The Envelope System

Before we can even talk about starting to set up a budget, we need to first imagine that credit cards do not exist. Why? Because credit is the bane of every heavy spender’s existence. Credit cards give you the ability (and the excuse) to spend money you don’t actually have. Credit can get you in a lot of trouble, without you even knowing it.

What we need to do is to close our eyes and travel back to a time when credit cards did not exist. Travel even further back than checks and balances. We need to pretend like our money is entirely physical. Pretend that you live at a time when there were only dollar bills and coins, and that you got paid in such. By pretending that every single dollar that comes your way is tangible, we are able to have control over the money we spend, because if there is no physical money to spend, then there is nothing to control.

So let’s say you get paid today. Your pay comes to you in dollar bills and coins (ick! I know). What are you supposed to do with that money in order to proactively budget during a time when budgeting tools did not exist? You place them in envelopes, each titled a certain category. And this is how we create an envelope system for budgeting.

The envelope system uses the metaphorical imagery of envelopes to define a categorization that needs to take place. Let’s say you have physical envelopes that represent different categories. Every time you receive your paycheck in cash, you would allocate your dollars towards certain things and you would put those dollars into their appropriate envelopes. For example, money designated for groceries will go into the envelope labeled “Groceries”. Money also needs to be set aside for rent, so you definitely want to take some of your paycheck and place money in the envelope titled “Rent”. And so on and so forth, you would put away your dollars until every single dollar is accounted for inside an envelope. If you were like most people, I would bet that you would take a majority of your income and place the dollars into envelopes that ensure your survival first, such as housing, food, and health. This is something we don’t really think about now that there is a large amount of imaginary dollars that we can always fall back on (aka credit).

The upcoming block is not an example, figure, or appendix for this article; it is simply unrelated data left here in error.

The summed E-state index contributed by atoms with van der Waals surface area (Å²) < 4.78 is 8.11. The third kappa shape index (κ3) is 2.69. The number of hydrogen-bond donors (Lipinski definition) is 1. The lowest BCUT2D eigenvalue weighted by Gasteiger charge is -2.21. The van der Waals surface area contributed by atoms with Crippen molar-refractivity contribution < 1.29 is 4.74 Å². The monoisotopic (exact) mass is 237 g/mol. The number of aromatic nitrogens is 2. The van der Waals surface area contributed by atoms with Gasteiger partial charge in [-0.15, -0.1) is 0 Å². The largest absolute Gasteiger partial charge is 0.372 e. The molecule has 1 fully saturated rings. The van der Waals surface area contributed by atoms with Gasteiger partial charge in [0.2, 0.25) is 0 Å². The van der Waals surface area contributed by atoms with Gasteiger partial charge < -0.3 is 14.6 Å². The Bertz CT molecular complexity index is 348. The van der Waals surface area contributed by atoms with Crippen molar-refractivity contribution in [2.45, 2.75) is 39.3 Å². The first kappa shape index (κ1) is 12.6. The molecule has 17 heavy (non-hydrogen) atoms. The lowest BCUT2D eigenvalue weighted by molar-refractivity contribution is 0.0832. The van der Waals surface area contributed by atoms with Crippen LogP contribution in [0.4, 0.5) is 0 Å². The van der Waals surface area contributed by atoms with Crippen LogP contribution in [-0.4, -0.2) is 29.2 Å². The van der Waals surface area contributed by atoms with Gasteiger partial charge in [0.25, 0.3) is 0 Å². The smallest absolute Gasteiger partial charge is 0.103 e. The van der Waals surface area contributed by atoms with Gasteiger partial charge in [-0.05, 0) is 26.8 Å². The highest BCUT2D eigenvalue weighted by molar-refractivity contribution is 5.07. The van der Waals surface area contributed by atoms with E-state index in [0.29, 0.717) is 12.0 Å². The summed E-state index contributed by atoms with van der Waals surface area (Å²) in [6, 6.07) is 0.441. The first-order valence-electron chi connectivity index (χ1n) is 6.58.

Now, whenever you want to buy something, you need to physically pull out the dollars that you will pay with from the designated envelopes. When you go to the grocery store, you will need to pull out money from the “Groceries” envelope. As you can quickly see from this example, this system makes it impossible to ever over-draft. When money is made physical, you are forced to spend less than you earn. If you are sitting at the check-out line and the cashier asks for $20 when you only have $15 in the envelope, your only option is to remove something from the cart in order to make your bill equal to $15. Or, if you happen to carry all your envelopes with you wherever you go, you have the option of taking money out of a different envelope and putting that into groceries. Say you cover the $5 by taking it out of your envelope labeled “Dining Out”. Now, your decision to buy more in groceries affects your ability to dine out.

Unfortunately, millions of Americans do not think in this manner. “Just charge it to the card and worry about it later,” is a common mantra. But in order to master the budget, you can’t allow yourself this flexibility. You need to set boundaries, as if there were physical boundaries to spending. Do this, and you will never over spend a day in your life.

A quick note on credit cards: I am not saying “get rid of credit cards all-together”. There are plenty of times when credit cards are very useful! But for the sake of this portion of the course, let’s just talk about setting up a budget in terms of the envelope system, as if credit cards did not exist.

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